market driver than the hydration attribute.”
The survey didn’t test “consume responsibly,” but rather described
in broad terms the type of statement that might be on such a label by providing
the options: “safe level of consumption incorrectly specified;” “safe level of
consumption correctly specified;” “no information on label regarding safe level
of consumption;” or nothing at all.  This
analysis was untethered to plaintiffs’ theory of liability. “Comparing the
price impact of a correct, rather than an incorrect, safety statement is
irrelevant; only a label perceived as being correct is at issue here. Further,
assigning a safety label the descriptor of ‘correct’ or ‘incorrect’ presumes
that a consumer is making this determination at all, as well as potentially
influencing such a statement’s weight.” And “safe consumption” was materially
different from “consume responsibly.” The survey thus didn’t assess the premium
paid for “consume responsibly.”
The court additionally excluded a survey that plaintiffs’
survey expert submitted in response to earlier criticisms; by providing new
data including a different survey population, not just re-analysis of existing
results, the survey became new evidence that needed to have been disclosed
earlier.
However, his earlier survey was not inadmissible just
because he didn’t ask survey participants about why they purchased Monster energy
drinks; he asked only their understanding of each statement. How reasonable
consumers perceive and interpret the statements was relevant to whether they’d
find their truth or falsity material.  One set of conclusions was unreliable,
however, because he accidentally omitted the word “bad” from the “big bad buzz”
portion of the ideal combo statement, and there was no way to tell whether this
made a difference to consumer responses. 
The specific representations are key in false advertising cases, and,
since the burden on plaintiffs was to show admissibility, they failed.
The court was equally rigorous as to defendant’s survey
expert, who was qualified to opine on the reliability/design of a consumer
survey about materiality, but not to opine on the quantitative analysis (which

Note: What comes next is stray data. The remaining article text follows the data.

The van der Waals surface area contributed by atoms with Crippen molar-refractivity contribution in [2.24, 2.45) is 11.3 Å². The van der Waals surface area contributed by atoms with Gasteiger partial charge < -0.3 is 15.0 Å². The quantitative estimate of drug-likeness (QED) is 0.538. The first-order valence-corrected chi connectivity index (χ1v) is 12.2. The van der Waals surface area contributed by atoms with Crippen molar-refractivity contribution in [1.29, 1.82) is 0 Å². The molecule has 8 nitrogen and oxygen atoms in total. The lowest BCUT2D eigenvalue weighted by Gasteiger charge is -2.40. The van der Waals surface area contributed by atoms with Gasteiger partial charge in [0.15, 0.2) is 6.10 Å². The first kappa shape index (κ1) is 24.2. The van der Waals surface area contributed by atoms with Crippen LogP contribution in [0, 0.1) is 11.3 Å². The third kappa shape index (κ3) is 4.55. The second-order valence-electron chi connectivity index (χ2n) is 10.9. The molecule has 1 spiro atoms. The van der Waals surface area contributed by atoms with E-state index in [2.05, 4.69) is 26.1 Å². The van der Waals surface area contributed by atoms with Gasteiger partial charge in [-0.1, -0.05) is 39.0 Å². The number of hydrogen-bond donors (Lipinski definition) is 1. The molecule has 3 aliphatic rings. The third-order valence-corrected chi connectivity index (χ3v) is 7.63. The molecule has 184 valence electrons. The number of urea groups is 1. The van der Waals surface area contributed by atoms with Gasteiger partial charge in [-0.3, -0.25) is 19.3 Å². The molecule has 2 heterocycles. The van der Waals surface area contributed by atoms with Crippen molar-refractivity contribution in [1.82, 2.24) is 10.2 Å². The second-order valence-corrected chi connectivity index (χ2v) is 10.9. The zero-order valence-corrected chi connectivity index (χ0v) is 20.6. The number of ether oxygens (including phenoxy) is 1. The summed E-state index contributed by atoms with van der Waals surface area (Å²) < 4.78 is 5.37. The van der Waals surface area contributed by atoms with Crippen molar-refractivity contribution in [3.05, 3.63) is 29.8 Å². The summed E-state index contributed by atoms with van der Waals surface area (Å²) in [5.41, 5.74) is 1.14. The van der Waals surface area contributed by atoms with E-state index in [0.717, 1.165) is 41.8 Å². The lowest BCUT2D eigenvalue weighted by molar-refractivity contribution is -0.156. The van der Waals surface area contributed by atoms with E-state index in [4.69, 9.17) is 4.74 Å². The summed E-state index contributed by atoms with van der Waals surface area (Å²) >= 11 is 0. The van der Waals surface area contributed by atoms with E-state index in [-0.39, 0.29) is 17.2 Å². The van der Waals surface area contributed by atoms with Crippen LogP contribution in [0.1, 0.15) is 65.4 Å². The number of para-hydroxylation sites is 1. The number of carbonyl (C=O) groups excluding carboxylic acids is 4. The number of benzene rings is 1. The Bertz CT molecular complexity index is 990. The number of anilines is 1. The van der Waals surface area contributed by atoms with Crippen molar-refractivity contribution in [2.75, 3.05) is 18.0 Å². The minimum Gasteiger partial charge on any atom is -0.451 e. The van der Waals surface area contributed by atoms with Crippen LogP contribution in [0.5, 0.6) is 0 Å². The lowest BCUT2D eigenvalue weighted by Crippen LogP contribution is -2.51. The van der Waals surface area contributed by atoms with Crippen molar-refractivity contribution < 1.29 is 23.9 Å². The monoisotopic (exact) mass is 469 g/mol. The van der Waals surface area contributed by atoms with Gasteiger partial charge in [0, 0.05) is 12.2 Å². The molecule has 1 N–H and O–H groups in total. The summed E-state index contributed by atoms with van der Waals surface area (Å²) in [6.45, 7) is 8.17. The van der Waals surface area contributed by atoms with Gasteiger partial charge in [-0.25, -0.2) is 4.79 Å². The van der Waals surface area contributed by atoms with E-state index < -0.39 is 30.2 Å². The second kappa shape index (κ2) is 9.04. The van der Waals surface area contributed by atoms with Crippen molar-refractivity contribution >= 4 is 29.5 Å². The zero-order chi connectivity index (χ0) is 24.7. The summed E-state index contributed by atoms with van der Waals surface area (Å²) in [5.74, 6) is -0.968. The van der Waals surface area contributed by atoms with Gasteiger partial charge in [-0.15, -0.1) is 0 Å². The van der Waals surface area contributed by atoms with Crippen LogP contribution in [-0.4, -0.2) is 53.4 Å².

he argued produced an unrealistically large damages number) because he lacked
the relevant statistical background.
The motion for class certification failed mostly because plaintiffs
failed to show that a presumption of reliance was justified. The admissible
parts of plaintiffs’ survey showed how respondents understood the Hydrates,
Re-hydrate, and Consume Responsibly statements, but didn’t provide insight into
their purchasing decisions; the survey didn’t even target people who bought
Monster branded energy drinks.  [No role
for common sense, apparently.]  “While a
challenged statement need not be the sole or even dominant factor in consumers’
purchasing decisions, a survey needs ‘to assess whether the challenged
statements were in fact material to [consumers’] purchases, as opposed to, or
in addition to, price, promotions, retail positioning, taste, texture or brand
recognition.’”
The conjoint analysis could potentially show materiality by
determining the statements’ value to consumers. But it was only admissible as
to the Hydrates claim.  And plaintiffs
didn’t show that the Hydrates statement had a common meaning.  The survey asked “What does the statement
that Monster Rehab is a ‘… triple threat that quenches thirst, hydrates like
a sports drink, and brings you back after a hard day’s night’ mean?” and “Does
the statement that Monster Rehab Energy Drink ‘Rehydrates’ or that it ‘…
hydrates like a sports drink’ say or suggest that Monster Rehab has the same
level of electrolytes as a sports drink?” But no question showed how consumers
understand the Hydrates statement alone.
Consumers’ responses also didn’t support the deceptiveness
theory.  For the first question, 24.2% of
respondents stated they understood the statement to mean “energizes;” 24.2%
said “rehydrates/aids rehydration;” 15.9% stated “thirst quenching;” 5.1%